Last month absentee buyers – mostly investors – purchased 20.5 percent of all Bay Area homes. That was up a hair from April’s revised 20.4 percent and down from 22.4 percent for May a year ago.

Buyers who appear to have paid all cash – meaning no sign of a corresponding purchase loan was found in the public record – accounted for 22.9 percent of sales in May, down from a revised 24.6 percent in April and down from 27.6 percent a year earlier.

The typical monthly mortgage payment that Bay Area buyers committed themselves to paying last month was $2,411. Adjusted for inflation, last month’s payment was 16.7 percent below the typical payment in spring 1989, the peak of the prior real estate cycle. It was 38.5 percent below the current cycle’s peak in July 2007. It was 88.5 percent above the February 2012 bottom of the current cycle.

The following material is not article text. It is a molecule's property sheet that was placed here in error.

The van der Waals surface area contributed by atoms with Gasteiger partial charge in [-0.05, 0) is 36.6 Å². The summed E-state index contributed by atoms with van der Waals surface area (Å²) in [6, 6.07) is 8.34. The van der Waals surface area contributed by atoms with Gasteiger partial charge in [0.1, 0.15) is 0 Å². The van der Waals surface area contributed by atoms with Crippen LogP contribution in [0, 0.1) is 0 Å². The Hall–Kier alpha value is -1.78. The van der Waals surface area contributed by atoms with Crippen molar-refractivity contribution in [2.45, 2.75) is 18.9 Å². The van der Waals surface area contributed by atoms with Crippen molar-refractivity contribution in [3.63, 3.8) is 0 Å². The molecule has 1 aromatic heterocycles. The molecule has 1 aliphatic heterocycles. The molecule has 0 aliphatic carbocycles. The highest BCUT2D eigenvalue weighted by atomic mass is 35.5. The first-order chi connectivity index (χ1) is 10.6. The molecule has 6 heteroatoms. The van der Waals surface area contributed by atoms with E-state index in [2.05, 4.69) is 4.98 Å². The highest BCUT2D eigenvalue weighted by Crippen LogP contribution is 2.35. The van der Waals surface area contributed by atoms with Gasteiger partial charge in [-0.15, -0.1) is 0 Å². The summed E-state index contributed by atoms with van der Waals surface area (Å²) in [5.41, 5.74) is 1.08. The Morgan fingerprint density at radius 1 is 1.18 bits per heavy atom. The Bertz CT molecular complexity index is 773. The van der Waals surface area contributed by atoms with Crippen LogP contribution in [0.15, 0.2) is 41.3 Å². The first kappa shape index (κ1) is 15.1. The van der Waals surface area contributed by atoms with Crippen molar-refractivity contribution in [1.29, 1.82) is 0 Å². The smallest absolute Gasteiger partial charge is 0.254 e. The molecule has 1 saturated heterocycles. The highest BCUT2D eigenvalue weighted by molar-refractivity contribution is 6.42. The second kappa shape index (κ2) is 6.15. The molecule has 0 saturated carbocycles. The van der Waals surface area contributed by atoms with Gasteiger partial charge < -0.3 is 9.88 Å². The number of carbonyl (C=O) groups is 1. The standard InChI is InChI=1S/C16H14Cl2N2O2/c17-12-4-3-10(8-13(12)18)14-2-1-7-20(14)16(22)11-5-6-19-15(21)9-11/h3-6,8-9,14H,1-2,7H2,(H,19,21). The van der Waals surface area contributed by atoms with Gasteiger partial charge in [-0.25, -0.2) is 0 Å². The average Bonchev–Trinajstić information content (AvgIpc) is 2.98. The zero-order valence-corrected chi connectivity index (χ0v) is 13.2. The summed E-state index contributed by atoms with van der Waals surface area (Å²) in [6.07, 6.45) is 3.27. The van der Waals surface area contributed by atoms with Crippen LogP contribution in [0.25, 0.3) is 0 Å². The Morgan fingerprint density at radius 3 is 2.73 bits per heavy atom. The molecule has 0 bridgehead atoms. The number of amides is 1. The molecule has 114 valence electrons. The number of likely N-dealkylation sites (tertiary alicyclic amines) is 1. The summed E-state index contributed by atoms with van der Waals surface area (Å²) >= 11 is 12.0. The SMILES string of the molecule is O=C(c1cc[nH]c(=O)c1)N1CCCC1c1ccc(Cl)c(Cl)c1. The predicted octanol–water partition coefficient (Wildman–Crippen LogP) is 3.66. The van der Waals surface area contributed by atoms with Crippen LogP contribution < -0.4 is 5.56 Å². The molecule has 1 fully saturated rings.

Indicators of market distress continue to decline. Foreclosure activity remains well below year-ago and far below peak levels. Financing with multiple mortgages is very low, and down payment sizes are stable, DataQuick reported.

To view the county-by-county chart, please visit DQNews.com.

Leave a Reply

Fill in your details below or click an icon to log in:

WordPress.com Logo

You are commenting using your WordPress.com account. Log Out / Change )

Twitter picture

You are commenting using your Twitter account. Log Out / Change )

Facebook photo

You are commenting using your Facebook account. Log Out / Change )

Google+ photo

You are commenting using your Google+ account. Log Out / Change )

Connecting to %s